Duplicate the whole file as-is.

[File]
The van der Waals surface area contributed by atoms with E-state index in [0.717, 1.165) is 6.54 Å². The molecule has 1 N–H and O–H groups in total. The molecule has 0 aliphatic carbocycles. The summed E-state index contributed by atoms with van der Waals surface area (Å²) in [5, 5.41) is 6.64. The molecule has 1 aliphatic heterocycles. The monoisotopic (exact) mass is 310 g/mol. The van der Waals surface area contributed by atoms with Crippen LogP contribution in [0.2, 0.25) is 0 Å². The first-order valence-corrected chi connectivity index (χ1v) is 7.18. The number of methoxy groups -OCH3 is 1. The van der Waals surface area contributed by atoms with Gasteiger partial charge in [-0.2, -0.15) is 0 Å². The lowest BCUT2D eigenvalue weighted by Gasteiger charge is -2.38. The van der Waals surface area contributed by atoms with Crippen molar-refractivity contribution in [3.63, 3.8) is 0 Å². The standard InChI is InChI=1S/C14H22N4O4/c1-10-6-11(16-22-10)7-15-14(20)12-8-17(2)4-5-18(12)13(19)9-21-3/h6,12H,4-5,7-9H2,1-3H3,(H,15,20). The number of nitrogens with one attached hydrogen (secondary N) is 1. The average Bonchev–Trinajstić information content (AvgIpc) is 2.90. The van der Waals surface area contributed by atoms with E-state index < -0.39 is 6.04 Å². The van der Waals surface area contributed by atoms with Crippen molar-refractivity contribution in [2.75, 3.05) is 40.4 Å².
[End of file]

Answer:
The van der Waals surface area contributed by atoms with E-state index in [0.717, 1.165) is 6.54 Å². The molecule has 1 N–H and O–H groups in total. The molecule has 0 aliphatic carbocycles. The summed E-state index contributed by atoms with van der Waals surface area (Å²) in [5, 5.41) is 6.64. The molecule has 1 aliphatic heterocycles. The monoisotopic (exact) mass is 310 g/mol. The van der Waals surface area contributed by atoms with Crippen LogP contribution in [0.2, 0.25) is 0 Å². The first-order valence-corrected chi connectivity index (χ1v) is 7.18. The number of methoxy groups -OCH3 is 1. The van der Waals surface area contributed by atoms with Gasteiger partial charge in [-0.2, -0.15) is 0 Å². The lowest BCUT2D eigenvalue weighted by Gasteiger charge is -2.38. The van der Waals surface area contributed by atoms with Crippen molar-refractivity contribution in [3.63, 3.8) is 0 Å². The standard InChI is InChI=1S/C14H22N4O4/c1-10-6-11(16-22-10)7-15-14(20)12-8-17(2)4-5-18(12)13(19)9-21-3/h6,12H,4-5,7-9H2,1-3H3,(H,15,20). The number of nitrogens with one attached hydrogen (secondary N) is 1. The average Bonchev–Trinajstić information content (AvgIpc) is 2.90. The van der Waals surface area contributed by atoms with E-state index < -0.39 is 6.04 Å². The van der Waals surface area contributed by atoms with Crippen molar-refractivity contribution in [2.75, 3.05) is 40.4 Å².